Other things to consider
Once you’ve planned the date, sent out the invitations and started gathering the decorations, you can properly plan the food and drinks for the event. On the day, make sure the kitchen tea team arrives at least two hours earlier to set up the tables and decorations for the exciting event.
What games and activities can you have at a kitchen tea?
The games at a kitchen tea tend to be less raunchy than at a hen’s night, but some of them can be quite similar. A popular game played at kitchen tea parties is to quiz the guests to see how well they know the bride, with questions about her childhood, her likes and dislikes, and even her future spouse. Another popular game involves asking each guest to write some words of wisdom/marriage advice on a sticky note, and the notes are collected for the bride to keep and read through.
Games can also be a little more hands-on, such as breaking your guests off into small teams and getting each group to adorn a chosen guest in a makeshift wedding dress made from toilet paper. Adult versions of children’s games work well at kitchen teas too; try ‘pass the parcel’ with elegant wrapping and the prizes can be anything from lip gloss to potato peelers, a journal or planner, or even a recipe book.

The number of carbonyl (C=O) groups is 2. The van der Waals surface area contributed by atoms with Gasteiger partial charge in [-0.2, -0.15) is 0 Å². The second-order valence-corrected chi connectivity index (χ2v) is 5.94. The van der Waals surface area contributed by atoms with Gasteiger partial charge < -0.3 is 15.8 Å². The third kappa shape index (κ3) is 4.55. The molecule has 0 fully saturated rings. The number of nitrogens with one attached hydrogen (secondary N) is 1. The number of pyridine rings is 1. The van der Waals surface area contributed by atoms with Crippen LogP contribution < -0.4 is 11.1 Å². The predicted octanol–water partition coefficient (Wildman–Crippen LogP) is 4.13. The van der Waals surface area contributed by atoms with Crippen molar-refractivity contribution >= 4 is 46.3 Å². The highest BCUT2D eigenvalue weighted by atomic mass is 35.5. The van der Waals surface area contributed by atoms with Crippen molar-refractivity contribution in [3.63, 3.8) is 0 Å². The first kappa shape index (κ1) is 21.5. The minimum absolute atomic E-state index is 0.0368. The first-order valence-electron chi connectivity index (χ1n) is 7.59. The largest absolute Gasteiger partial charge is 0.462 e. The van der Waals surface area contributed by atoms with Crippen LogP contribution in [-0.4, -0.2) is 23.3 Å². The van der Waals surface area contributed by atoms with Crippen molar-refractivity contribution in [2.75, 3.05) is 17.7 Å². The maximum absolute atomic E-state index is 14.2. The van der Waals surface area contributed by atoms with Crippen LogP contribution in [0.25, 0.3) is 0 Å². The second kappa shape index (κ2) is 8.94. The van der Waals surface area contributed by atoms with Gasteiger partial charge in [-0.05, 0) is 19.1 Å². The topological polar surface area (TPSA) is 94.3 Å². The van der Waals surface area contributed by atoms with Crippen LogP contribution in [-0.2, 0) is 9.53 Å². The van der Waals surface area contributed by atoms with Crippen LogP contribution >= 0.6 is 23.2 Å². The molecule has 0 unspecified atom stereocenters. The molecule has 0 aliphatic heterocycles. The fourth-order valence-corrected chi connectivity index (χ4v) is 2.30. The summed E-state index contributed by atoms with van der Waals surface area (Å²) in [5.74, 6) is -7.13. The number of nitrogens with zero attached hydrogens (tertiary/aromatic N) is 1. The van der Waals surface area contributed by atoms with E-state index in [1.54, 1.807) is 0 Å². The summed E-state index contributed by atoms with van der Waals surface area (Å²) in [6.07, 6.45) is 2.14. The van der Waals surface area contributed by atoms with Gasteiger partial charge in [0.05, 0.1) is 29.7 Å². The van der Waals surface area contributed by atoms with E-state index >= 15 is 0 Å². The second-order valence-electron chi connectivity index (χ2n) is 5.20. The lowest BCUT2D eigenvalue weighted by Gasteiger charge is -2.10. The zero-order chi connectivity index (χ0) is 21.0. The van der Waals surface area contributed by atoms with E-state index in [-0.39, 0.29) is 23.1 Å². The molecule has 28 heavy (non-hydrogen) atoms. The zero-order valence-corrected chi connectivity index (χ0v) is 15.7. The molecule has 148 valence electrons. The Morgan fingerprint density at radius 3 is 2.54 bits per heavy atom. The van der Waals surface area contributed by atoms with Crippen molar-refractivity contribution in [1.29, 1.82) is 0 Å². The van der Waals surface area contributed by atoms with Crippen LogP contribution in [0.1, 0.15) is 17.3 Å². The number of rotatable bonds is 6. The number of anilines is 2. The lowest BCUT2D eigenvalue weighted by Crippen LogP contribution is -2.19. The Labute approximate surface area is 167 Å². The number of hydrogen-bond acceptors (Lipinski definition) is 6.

Kitchen tea theme ideas
Many modern brides are opting to apply a theme to their kitchen tea party, or host the event in a non-traditional location such as a park, or even hire a venue depending on the amount of guests they invite. Here are a few creative kitchen tea ideas:
‘Mad Hatter’ tea party
Host a kitchen tea party in a garden with a theme such as ‘Alice in Wonderland’s Mad Hatter Tea Party’. You can set up a long table with an array of classic high tea items such as scones with jam and cream, and play on the theme with mismatched crockery and tea sets! Even go a little step further and ask everyone to wear a hat or dress up.
Host a kitchen tea with a floral theme – you can ask guests to arrive wearing something floral, or perhaps just a colour the bride likes. You can decorate the space with bunches of fresh flowers and even have flower crowns made for guests to wear and hand them out as the guests arrive.
Traditionally a kitchen tea is held in a home; however, modern brides are opting to host a kitchen tea in whatever location suits them. An outdoors kitchen tea idea could be a picnic at a local park – or simply in the bride’s backyard.